And even more frustratingly FM21 does record aerial challenges as a stat category, but just in the squad view options, not the match analysis. So if you wish you could add this into your squad view and do a before and after comparison each match for the players involved to get a more accurate count of the aerial duels involved.

But ignore the ranting. We just record all tackles won and lost, all headers won and lost, all interceptions, and because I think blocks are a sort of challenge action I’ve included them as well.

Final Challenge Intensity Calculation

So we have our percentage possession, match length, and total number of challenge actions (all tackles, headers, interceptions and blocks). Now all we have to do is divide the number of challenge actions by the number of minutes of possession the opposition had to get our Challenge Intensity value.

In the real world this value tends to be between 4 and 8, with the higher the number the more challenge actions happening per minute of opposition in possession. The more defensive attempts to get the ball or disrupt play essentially. An aggressive and high pressing team would have a higher number than a team that sat back with a lower block, in theory.

I’ve just run it a few times in FM21. With my Scarborough side against Rangers in the Euro Cup and Aston Villa in the league. I got 2.2 and 1.8 respectively. Tiny values. But I think this reflects two things. 1) My team is set to regroup with a standard line, and 2) There are stats like duels for loose balls or 50/50’s that we can’t record accurately and include.

Does it mean anything in FM21?

I’ve not seen if it correlates with any particular outcomes like I did with PPDA, but as the two are correlated I would expect a similar but weaker relationship. A key thing to remember is that just like PPDA Challenge Intensity is not a measure of how well you are playing. Simply it is a measure of how many actions are being taken per minute of opposition possession. There are tons of factors that impact this.

For example if you have told your team to regroup, if you have a low line, and if you tend to play on the counter and concede position then you will end up with a very low score. This is what is happened with my Scarborough side. We are violent counter attacking long ball merchants. But a low value isn’t bad. We are still winning games, and conceding very little. Because we are organised, have good shape and basically give up possession that the opposition don’t do a great deal with. They can do as many step overs as they want on the wing, the moment they get too close or central we pounce, kick them, and then launch the ball forward.

But it is a good measure of how intense you are being in defense, just like PPDA is for pressing. If you are wanting to play an aggressive game that gets in the face of the opposition and harass them on the ball then you want and would expect this value for Challenge Intensity to be high. Think of it more as a stat to check how you are implementing your style rather than a check of how well you are playing.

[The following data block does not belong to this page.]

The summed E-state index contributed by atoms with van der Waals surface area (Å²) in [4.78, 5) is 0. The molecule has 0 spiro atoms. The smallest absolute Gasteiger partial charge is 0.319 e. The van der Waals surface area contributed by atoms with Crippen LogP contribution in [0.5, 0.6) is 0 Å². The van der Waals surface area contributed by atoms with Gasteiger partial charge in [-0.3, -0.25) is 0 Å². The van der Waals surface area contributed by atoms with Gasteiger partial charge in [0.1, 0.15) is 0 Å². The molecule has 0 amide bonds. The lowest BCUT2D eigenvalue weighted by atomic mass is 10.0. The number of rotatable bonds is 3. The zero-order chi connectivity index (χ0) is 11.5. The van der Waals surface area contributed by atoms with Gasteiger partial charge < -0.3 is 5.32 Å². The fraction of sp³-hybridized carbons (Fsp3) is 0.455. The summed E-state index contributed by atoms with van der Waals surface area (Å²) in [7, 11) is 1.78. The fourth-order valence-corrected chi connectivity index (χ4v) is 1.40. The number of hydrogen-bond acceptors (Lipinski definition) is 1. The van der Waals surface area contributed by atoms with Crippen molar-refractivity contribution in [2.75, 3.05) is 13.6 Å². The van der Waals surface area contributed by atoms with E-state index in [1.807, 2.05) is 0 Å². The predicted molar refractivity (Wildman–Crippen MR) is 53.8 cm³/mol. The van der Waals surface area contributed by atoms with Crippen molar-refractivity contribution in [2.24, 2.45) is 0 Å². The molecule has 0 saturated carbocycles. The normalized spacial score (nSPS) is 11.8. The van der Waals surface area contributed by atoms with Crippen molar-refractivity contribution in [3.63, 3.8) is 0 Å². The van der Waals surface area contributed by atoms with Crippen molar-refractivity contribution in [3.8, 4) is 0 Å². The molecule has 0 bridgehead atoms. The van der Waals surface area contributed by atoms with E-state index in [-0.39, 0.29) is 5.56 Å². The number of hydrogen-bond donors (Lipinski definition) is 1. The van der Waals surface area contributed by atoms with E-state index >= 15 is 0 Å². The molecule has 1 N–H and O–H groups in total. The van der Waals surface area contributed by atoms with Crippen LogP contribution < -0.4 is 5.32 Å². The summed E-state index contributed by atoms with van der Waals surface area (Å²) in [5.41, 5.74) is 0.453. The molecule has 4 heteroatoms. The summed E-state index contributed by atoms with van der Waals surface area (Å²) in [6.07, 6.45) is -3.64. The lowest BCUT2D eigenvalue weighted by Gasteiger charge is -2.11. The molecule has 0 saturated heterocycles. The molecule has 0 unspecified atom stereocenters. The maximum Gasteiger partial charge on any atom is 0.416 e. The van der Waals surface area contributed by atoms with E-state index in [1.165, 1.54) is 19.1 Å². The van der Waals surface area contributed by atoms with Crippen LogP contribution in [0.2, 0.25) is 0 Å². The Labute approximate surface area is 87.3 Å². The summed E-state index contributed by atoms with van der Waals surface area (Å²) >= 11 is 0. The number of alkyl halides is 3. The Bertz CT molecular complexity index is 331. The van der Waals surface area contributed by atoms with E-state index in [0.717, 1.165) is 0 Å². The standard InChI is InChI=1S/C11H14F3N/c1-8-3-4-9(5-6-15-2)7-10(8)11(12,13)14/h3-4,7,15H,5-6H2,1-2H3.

Is Challenge Intensity in PPDA accurate?

See above but the short answer is no. Longer answer is that whilst it isn’t producing values that are similar to the real world that’s probably because we can’t measure all the things we need to in FM21. There are some types of duel as defined by Wyscout that either FM21 doesn’t record, or doesn’t record in a way that is useful.

For example there is a possession won and possession lost stat. But they are catch all’s for pretty much any situation in which a player wins possession of a loose ball, or loses possession. It doesn’t give the context of whether it is 50/50 ball one for example, or if it was won in a  tackle. So we can’t use it.

The good news is that it’s still useful it’s just not comparable to the real world. If we accept that the values in FM21 are consistent but lower than real life then it’s okay.

Could it be added to future Football Managers?

The formula is simple. The one I’ve used just takes what is already in the game like we did in the early post for PPDA. I can’t imagine it would be hard to set up a command or formula that extracted the key information just did some basic division. That said, I’m not a programmer.

Getting it added in a way that is more accurate would be a little harder but again it should just come down to being slightly more fine grained or detailed about some of the stats. Basically include loose ball duels, and just include those contested aerial dues rather than every header under the sun, and you are there.


I’ve loved doing the Dafuge and Data series. And I have a few more updates yet for it. FM21 isn’t done yet and I’ve not won the title or champions league so the challenge hasn’t been finished. But I have been thinking about what to do for the next Football Manager. I have a few ideas. Maybe Herr Lipp will come back, maybe I’ll take the shithousing to a new level and play a journeyman inspired by Niccolo Machiavelli.

One thing I was thinking of doing though, stats and FM22 dependent, was going through the different measures that places like Wyscout use and seeing if I can replicate them in a meaningful and useful way in FM22. I’d be playing a normal save and just posting when I’d managed to wrestle some data out of Football Manager. This plan is completely dependent on the stats being less frustrating next time round though.